begin an intimate relationship, during which time she teases him with the
promise of sex. When Jon and
Barbara do have intercourse, he becomes oddly disappointed.
It’s still not as good as porn sex to him.
This leads to some obvious roadblocks in their relationship,
especially when she discovers his secret Internet habits.
of the success of DON JON is how Gordon-Levitt's screenplay crafts an
endlessly compelling relationship between Jon and Barbara.
Jon is a porn addict, whereas Barbara – it’s revealed – is
also kind of an addict in the sense that she worships at the alter of
Hollywood romantic comedies. There’s
a sly scene in DON JON when they both attend one of those obligatory
studio romance films (starring the real Anna Hathaway and Channing Tatum,
playing fictitious actors within the fictitious film).
Barbara becomes absolutely smitten with the idea of a perfectly
controlled relationship as portrayed in the film, so she, in turn, tries
to control Jon and mould him as her idealized suitor. This, of course, leads to obvious conflict between the pair,
but then the film throws in yet another intriguing character in Esther
(Julianne Moore), an older student colleague of Jon’s that is aware of
his porn addiction, but does not overtly judge him for it.
The closer Jon becomes with Esther, the thornier his relationship
with Barbara becomes; yet, his reliance on his addiction becomes more
is given two sets of woman that possibly could get him off of his daily
porn rituals, even though both Esther and Barbara have their own sets of
deeply rooted personal issues that they need to deal with.
It’s the attention to character detail that makes DON JON so
involving in spite of its lurid subject matter.
Gordon-Levitt also kind of masterfully displays – through careful
repetition of images and scenes – the lonely monotony of Jon’s
everyday routines. When
he’s not working out, spending time in bars, cleaning his apartment, or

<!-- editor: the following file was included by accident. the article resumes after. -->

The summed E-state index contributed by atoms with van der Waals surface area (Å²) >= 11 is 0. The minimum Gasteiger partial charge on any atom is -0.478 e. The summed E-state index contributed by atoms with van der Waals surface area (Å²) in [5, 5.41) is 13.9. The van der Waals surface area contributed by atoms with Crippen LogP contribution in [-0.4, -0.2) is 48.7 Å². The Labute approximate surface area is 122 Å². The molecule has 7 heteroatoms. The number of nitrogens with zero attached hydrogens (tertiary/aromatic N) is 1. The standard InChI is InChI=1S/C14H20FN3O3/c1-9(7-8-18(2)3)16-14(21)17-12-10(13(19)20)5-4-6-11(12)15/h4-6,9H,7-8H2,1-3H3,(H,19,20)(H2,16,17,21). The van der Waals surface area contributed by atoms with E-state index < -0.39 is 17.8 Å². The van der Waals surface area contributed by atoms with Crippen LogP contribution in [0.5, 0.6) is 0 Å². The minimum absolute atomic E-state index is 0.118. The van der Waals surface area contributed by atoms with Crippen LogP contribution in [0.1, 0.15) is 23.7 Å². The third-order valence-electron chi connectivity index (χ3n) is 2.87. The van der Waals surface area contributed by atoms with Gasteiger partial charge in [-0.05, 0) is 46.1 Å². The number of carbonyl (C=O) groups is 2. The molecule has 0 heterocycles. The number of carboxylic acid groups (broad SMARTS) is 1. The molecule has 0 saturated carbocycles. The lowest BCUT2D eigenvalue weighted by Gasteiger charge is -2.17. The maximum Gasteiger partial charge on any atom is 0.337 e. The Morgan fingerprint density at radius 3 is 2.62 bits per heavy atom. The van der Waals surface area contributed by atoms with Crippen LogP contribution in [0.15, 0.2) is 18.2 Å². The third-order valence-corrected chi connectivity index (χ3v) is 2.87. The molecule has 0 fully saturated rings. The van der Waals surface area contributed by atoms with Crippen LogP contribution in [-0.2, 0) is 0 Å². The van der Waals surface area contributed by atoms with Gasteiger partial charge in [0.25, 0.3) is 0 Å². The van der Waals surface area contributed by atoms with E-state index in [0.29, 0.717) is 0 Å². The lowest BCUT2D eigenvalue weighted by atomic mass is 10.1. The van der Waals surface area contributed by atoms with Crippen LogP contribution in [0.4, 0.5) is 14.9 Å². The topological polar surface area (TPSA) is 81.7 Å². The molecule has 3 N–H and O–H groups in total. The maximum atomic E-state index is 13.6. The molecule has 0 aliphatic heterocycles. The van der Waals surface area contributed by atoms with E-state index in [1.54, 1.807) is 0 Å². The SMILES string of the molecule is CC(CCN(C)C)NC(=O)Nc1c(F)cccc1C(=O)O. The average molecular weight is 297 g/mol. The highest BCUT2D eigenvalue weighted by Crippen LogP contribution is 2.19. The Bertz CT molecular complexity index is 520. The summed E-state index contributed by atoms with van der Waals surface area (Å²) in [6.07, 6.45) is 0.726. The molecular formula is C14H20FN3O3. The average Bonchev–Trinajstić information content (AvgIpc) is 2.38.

visiting his family…he’s downloading porn.
This cycle constantly repeats itself.
The film finds moments of amusement amidst the loathsome depravity
of Jon’s habit by framing many scenes with him at home visiting his
father (a shockingly effective and scene-stealing Tony Danza, blurting out
F-bombs like it were going out of style), mother (Glenne Headly, very
appealing in the Edith Bunker role), and sister (Brie Larson, who
hilariously gets laughs by saying virtually nothing in the film…you’ll
see why). Even they have no
idea about Jon’s deeply guarded life with pornography.
DON JON, oddly enough, made me think considerably of SATURDAY NIGHT FEVER, as both seem to explore the world of deeply misogynistic men that try to form intimate ties with women despite their self-loathingly hedonistic lifestyles. Refreshingly, DON JOM is a romcom that never holds up the genre’s troupes on a pedestal of worship; it cheerfully subverts them by framing its underlining story in the world of addiction and how that stymies one’s abilities to form genuine and meaningful ties with people. And at the heart of it all is Gordon-Levitt, serving triple duty as director, writer, and actor…and he dives headfirst into the film’s difficult and tricky material with a brazen, throw-caution-to-the-wind gusto of an old pro. DON JON will not appeal to everyone – that much is clear – but it never soft pedals its themes, nor does it go out of its way to placate audience’s expectations as so many countless other lazy romcoms do. Crucially, it marks the arrival of Gordon-Levitt as a major directorial talent; it will be a sight to see what he’ll do next when he really gets his creative juices flowing.